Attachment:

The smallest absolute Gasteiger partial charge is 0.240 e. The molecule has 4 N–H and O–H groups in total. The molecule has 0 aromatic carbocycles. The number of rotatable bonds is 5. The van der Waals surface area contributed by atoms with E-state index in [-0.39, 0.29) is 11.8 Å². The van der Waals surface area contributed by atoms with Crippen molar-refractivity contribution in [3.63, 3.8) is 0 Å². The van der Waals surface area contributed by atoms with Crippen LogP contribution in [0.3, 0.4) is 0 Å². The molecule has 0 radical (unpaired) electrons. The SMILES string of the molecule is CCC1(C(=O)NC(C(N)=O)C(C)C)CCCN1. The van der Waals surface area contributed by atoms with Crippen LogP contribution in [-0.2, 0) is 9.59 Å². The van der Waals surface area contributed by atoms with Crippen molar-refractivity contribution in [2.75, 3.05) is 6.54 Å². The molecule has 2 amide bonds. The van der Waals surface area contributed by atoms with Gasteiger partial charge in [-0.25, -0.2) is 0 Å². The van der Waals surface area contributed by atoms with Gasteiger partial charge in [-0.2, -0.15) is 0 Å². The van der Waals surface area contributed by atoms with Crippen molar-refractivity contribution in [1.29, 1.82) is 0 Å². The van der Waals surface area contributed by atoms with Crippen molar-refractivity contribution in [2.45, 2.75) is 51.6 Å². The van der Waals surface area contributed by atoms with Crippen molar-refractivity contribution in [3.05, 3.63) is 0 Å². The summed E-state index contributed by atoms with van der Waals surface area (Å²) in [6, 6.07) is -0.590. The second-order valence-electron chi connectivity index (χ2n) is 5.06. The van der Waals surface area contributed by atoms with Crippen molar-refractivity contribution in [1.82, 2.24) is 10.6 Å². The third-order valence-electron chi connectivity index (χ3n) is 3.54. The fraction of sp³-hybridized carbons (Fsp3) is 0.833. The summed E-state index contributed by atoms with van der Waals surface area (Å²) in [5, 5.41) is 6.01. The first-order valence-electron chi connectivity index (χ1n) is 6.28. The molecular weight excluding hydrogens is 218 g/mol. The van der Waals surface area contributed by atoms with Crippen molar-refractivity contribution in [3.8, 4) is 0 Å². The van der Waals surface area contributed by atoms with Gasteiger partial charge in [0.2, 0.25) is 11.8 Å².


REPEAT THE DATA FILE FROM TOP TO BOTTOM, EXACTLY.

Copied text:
The smallest absolute Gasteiger partial charge is 0.240 e. The molecule has 4 N–H and O–H groups in total. The molecule has 0 aromatic carbocycles. The number of rotatable bonds is 5. The van der Waals surface area contributed by atoms with E-state index in [-0.39, 0.29) is 11.8 Å². The van der Waals surface area contributed by atoms with Crippen molar-refractivity contribution in [3.63, 3.8) is 0 Å². The van der Waals surface area contributed by atoms with Crippen LogP contribution in [0.3, 0.4) is 0 Å². The molecule has 0 radical (unpaired) electrons. The SMILES string of the molecule is CCC1(C(=O)NC(C(N)=O)C(C)C)CCCN1. The van der Waals surface area contributed by atoms with Crippen LogP contribution in [-0.2, 0) is 9.59 Å². The van der Waals surface area contributed by atoms with Crippen molar-refractivity contribution in [2.75, 3.05) is 6.54 Å². The molecule has 2 amide bonds. The van der Waals surface area contributed by atoms with Gasteiger partial charge in [-0.25, -0.2) is 0 Å². The van der Waals surface area contributed by atoms with Gasteiger partial charge in [-0.2, -0.15) is 0 Å². The van der Waals surface area contributed by atoms with Crippen molar-refractivity contribution in [1.29, 1.82) is 0 Å². The van der Waals surface area contributed by atoms with Crippen molar-refractivity contribution in [2.45, 2.75) is 51.6 Å². The van der Waals surface area contributed by atoms with Crippen molar-refractivity contribution in [3.05, 3.63) is 0 Å². The summed E-state index contributed by atoms with van der Waals surface area (Å²) in [6, 6.07) is -0.590. The second-order valence-electron chi connectivity index (χ2n) is 5.06. The van der Waals surface area contributed by atoms with Crippen molar-refractivity contribution in [1.82, 2.24) is 10.6 Å². The third-order valence-electron chi connectivity index (χ3n) is 3.54. The fraction of sp³-hybridized carbons (Fsp3) is 0.833. The summed E-state index contributed by atoms with van der Waals surface area (Å²) in [5, 5.41) is 6.01. The first-order valence-electron chi connectivity index (χ1n) is 6.28. The molecular weight excluding hydrogens is 218 g/mol. The van der Waals surface area contributed by atoms with Crippen molar-refractivity contribution in [3.8, 4) is 0 Å². The van der Waals surface area contributed by atoms with Gasteiger partial charge in [0.2, 0.25) is 11.8 Å².